Now, my son is barely 3 so he's obviously on the most basic level of gaming. Watching him play is fascinating, because he learns quickly, but what lacks him is the ability to do things simultaneously (mostly because his small hands can't grab the controllers properly) and the cognitive awareness to react in time. He also just doesn't know some of the rules of gaming that I at least take for granted - lava and pitfalls will kill you for instance. In fact, just that the fact of dying is something to be avoided is something he hasn't grasped or at least doesn't care for, yet. He will gladly fall down a hole a hundred times (and why not, there's no law you can only play games a certain way!). He also lacks the ability to distinguish what on the screen is bad for him and what isn't (admittedly, so do I in some games) and has to trial and error his way forward. But I imagine this is what an adult with no prior knowledge of video gaming would struggle with as well, at least to some extent. When he plays I try to avoid telling him what he should do, but only tell him what he can do, and let him experiment on his own. It can be frustrating to watch sometimes since I am primed to tackle the game a certain way and he definitely goes outside of those perimeters, but as long as he is having fun it's all good.

Since I didn't really grow up with video games myself I have little personal experience of what it was like trying to grasp the games of 20-30 years ago. The few games I did play I was truly very bad at and never got far, but since I didn't own them myself I have no idea if I would've kept at it and eventually gotten better. That is what happened eventually, but I was in my early teens at that point already. A lot of people in the FB-group suggested that back then there wasn't much option, you had to keep whacking your head against the brick wall or not play at all. Of course, this will slowly allow you to get better at all of the above things - rules, reaction time, awareness, simultaneous button mashing and so on. But I also believe some games were so relentless that you hardly got anywhere before you were stuck and that didn't allow you to learn much at all. The bf told me he could never get passed the first stage of Revenge of Shinobi until he was an adult, so I guess that game only offered a very limited learning curve. So back to my original question then - what games were the best at easing you into and allowing you to learn these things 20-30 years ago?

I guess he lacked these skills. Noob.

After watching the son struggle with different games I got a general idea of what was "required" of a game to be more newbie-welcoming. For instance, some games have enemies pretty much straight off the bat that are also fairly difficult to hit. Mega Man is a perfect example. You move three steps and you immediately get a flying enemy that swoops onto you (assuming you choose Cutmans level which is the preselect).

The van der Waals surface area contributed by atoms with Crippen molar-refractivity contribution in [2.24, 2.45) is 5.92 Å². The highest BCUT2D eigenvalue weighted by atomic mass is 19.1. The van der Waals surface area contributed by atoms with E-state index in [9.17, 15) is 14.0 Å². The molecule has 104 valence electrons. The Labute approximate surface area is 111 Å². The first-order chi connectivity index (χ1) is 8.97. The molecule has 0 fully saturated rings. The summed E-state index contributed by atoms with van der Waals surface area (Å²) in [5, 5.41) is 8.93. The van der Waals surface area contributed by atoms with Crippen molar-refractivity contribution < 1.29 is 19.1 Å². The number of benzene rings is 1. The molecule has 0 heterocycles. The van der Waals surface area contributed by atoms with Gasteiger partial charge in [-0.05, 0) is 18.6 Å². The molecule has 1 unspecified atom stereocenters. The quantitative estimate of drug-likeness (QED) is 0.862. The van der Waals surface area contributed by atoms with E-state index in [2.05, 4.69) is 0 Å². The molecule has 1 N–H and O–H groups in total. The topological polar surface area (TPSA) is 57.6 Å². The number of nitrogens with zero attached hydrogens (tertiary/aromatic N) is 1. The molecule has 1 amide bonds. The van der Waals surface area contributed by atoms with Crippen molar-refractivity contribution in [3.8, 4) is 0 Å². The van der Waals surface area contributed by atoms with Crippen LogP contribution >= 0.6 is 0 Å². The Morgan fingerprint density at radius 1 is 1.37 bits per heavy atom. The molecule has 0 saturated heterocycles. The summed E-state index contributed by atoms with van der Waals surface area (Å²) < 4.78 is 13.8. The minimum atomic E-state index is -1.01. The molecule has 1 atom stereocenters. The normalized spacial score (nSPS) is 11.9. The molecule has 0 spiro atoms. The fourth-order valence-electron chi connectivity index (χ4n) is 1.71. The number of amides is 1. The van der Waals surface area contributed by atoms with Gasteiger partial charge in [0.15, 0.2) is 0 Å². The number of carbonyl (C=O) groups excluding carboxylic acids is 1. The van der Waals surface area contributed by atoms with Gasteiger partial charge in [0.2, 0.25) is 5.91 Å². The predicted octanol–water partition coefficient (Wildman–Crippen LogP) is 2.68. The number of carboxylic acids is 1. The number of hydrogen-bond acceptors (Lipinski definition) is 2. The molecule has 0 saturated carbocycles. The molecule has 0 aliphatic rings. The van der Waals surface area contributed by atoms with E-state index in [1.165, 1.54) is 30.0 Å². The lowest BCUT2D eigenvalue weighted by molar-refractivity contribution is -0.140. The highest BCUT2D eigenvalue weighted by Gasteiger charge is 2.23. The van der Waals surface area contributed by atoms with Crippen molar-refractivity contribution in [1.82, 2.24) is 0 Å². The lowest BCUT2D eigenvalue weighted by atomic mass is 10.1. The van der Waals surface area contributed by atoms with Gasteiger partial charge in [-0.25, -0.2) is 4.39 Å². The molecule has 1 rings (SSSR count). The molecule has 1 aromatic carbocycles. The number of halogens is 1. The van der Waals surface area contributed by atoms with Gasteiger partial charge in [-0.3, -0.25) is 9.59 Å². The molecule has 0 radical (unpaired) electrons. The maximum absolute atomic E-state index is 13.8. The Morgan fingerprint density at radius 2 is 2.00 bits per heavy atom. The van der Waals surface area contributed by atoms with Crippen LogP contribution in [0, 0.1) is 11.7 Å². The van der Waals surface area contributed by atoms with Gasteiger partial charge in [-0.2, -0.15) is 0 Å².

That segways straight into the next difficultly - the amount of different movements you need to master early on to be able to move on. Is it enough to just run and occassionally jump, or do you need to be able to run and attack at the same time? Do you need to jump over pitfalls? Climb ladders? Jump between narrow platforms? Jump between narrow platforms while avoiding enemies? Cutmans level is another good example here, because not only do you have a swooping enemy attacking almost immediately, but you also need to jump or climb to move further into the level.

No one likes swoopers.

And a lot of this also boils down to how much reaction time you are allowed. That first enemy in Mega Man wouldn't be so difficult if it moved really slowly (and if it didn't swoop! I mean wth).

So let's look at some of the suggestions that were given to me and see how their respective first stages (or early parts) stack up on my newly minted newbie-friendliness scale from 1-10, where 10 is "No Sweat" and 1 is "No Chance";

  • Sonic - My issue with Sonic is the control, it's sluggish and unpredictable. I know Sonic fans think it's awesomely rad, but for someone trying to learn controls for the first time this is just an unecessary hurdle to get over. Otherwise a fairly friendly game. The fact that you can simply jump on enemies to kill them is a very nice touch. 7/10
  • Toejam & Earl - I haven't played this much myself, because frankly I think it's quite boring. But nevertheless, the first couple of stages of T&E are very newbie-friendly as they basically only require you to walk around and look for stuff. The game progressively introduces the player to new elements and no doubt becomes pretty tricky by the end, but until then I think it looks like a great game to get started with - if you have fun with it, unlike me. 8/10
  • Spyro - I'm not sure how much you'll be able to accomplish if you don't grasp the goal of the game, but it does allow you to run around fairly unhindered and just have fun and explore and there is nothing bad about that. 7/10
  • Yoshi's Island - I consider Yoshi's Story to be one of the most newbie-friendly games out there, it's predecessor Yoshi's Island is a whole nother story however. The first stage has some fairly difficult platforming to get passed and I know it only gets harsher from there. 3/10
  • Ecco the Dolphin - Yet again a game where the goal isn't too obvious (it's not just "get from left to right") and eventhough you can just swim around for a bit there isn't much to do unless you get good at avoiding enemies and obstacles. 4/10
  • Donkey Kong Country - The first stage isn't too fast paced at first and doesn't have too many pitfalls, it does however have many and differing enemies. Then it gets pretty difficult half way through where you have to climb ropes and get thrown across the screen. And we all know DKC overall is nothing for the faint of platform-hearted... 3/10 
In the end, Yoshi's Story still stands as the by far most newbie-friendly platforming game I have come across from pre-2000 but my quest continues (with my son as a guinea pig, as long as he's up to it). Any suggestions?